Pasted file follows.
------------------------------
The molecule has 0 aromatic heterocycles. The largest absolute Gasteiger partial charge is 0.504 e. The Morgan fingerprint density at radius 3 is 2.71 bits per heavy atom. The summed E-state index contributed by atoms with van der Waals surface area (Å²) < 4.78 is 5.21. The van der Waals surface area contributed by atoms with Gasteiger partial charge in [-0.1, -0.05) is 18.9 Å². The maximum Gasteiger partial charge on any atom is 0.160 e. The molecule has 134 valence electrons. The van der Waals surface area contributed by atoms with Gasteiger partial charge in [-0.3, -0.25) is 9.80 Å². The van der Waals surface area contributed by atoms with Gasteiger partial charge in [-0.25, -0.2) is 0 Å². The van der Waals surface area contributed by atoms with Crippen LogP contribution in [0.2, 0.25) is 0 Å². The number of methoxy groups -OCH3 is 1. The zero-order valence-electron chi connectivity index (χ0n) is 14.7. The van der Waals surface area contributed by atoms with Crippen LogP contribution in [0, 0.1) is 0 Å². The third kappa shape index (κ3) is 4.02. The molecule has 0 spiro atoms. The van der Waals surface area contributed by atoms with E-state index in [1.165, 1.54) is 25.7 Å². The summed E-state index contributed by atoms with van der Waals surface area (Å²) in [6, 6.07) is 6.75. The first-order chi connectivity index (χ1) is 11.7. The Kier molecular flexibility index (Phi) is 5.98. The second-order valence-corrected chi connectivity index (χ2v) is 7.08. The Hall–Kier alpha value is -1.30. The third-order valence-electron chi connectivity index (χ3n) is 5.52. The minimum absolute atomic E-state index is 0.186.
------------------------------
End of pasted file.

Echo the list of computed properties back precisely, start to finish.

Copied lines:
The molecule has 0 aromatic heterocycles. The largest absolute Gasteiger partial charge is 0.504 e. The Morgan fingerprint density at radius 3 is 2.71 bits per heavy atom. The summed E-state index contributed by atoms with van der Waals surface area (Å²) < 4.78 is 5.21. The van der Waals surface area contributed by atoms with Gasteiger partial charge in [-0.1, -0.05) is 18.9 Å². The maximum Gasteiger partial charge on any atom is 0.160 e. The molecule has 134 valence electrons. The van der Waals surface area contributed by atoms with Gasteiger partial charge in [-0.3, -0.25) is 9.80 Å². The van der Waals surface area contributed by atoms with Gasteiger partial charge in [-0.25, -0.2) is 0 Å². The van der Waals surface area contributed by atoms with Crippen LogP contribution in [0.2, 0.25) is 0 Å². The number of methoxy groups -OCH3 is 1. The zero-order valence-electron chi connectivity index (χ0n) is 14.7. The van der Waals surface area contributed by atoms with Crippen LogP contribution in [0, 0.1) is 0 Å². The third kappa shape index (κ3) is 4.02. The molecule has 0 spiro atoms. The van der Waals surface area contributed by atoms with E-state index in [1.165, 1.54) is 25.7 Å². The summed E-state index contributed by atoms with van der Waals surface area (Å²) in [6, 6.07) is 6.75. The first-order chi connectivity index (χ1) is 11.7. The Kier molecular flexibility index (Phi) is 5.98. The second-order valence-corrected chi connectivity index (χ2v) is 7.08. The Hall–Kier alpha value is -1.30. The third-order valence-electron chi connectivity index (χ3n) is 5.52. The minimum absolute atomic E-state index is 0.186.